Eye tracking via electrical impulse

_eyeball_movement_electric_sensor (Custom)

Generally when tracking eye movement we use various methods that require sensors being pointed at the eye itself. This approach is quite different in that it is sensing the “electrical potential of the cornea”. We have no idea how this works, but it looks pretty cool.

[via HackedGadgets]

Comments

  1. cd0 says:

    http://en.wikipedia.org/wiki/Electrooculogram

    It’s a little surprising that optical techniques for eye tracking are so much more popular.

  2. 36Chambers says:

    interesting. RObert Zemeckis (back to the future) used this to record the actors eye movements in Beowulf for accurate translation to the digital models.

  3. Kevin H says:

    My friend did a similar thing for his senior project 2 years ago, with a fairly substantial write-up: http://jotux.com/projects/senior-project-eyemouse/

  4. Chip says:

    I don’t know if it’s still the method of choice, but in the early days of sleep research (late 60′s, early 70′s) this same principle was used to detect REM sleep. The basic idea is that because the eye is an electrochemical device with all the “wires” (nerves) running out the back, the eye has an electrical potential. Here’s an article on Wikipedia: http://en.wikipedia.org/wiki/electro_oculography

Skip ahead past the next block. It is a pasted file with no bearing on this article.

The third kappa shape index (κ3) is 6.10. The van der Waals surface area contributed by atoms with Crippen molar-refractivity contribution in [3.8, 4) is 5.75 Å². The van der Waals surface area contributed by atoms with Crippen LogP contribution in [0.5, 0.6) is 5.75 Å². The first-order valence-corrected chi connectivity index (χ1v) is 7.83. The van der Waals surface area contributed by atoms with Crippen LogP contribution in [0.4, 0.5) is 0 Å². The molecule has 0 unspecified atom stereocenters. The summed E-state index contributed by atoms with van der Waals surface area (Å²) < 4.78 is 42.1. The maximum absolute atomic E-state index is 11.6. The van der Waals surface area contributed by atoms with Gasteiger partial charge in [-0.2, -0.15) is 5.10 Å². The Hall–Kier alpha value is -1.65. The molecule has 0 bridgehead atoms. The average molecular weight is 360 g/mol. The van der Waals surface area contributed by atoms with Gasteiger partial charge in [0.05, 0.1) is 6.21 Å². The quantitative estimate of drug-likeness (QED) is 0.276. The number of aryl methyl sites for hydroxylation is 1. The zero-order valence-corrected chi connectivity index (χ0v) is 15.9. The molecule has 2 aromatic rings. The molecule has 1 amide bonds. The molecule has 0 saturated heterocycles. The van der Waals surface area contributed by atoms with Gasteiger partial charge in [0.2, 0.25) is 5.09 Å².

5. punmaster says:

    @Kevin H

    Thank you for the wonderful article. I found it much more informative then the one actually featured. :) I only wish he took it further. I would have loved to see him continue to develop this into a working control system. Anyway, cool link. Thanks.

  6. billhates says:

    that looks funny…..

  7. tulcod says:

    i wonder when we’ll get a DIY device which points your eyes in a certain direction :O

    ps: no, pr0n does not count :-/

  8. Indaltronia says:

    Cool!! Very interesting.

  9. neophox says:

    I’ve done something similar. It’s easy and cheap although you can have some precision problems caused by the electrodes contact. Yo must clean your skin well and/or make something to hold the electrodes in place.

  10. jojo says:

    The problem with EOG interfaces is that the position is basically a small DC signal, which tends to saturate any amps. If you highpass at .1Hz or so, you can get some decent tracking, but it’s only accurate to a few degrees, which can translate to a significant distance on a monitor. Plus, if you filter DC out, then you can only tell when you move, since your signal will go in one direction, and then level out back to zero. You’d use that waveform’s magnitude to figure out how far your eye moved.

    There’s a reason we don’t see EOG equipment around very much. Still cool stuff though.

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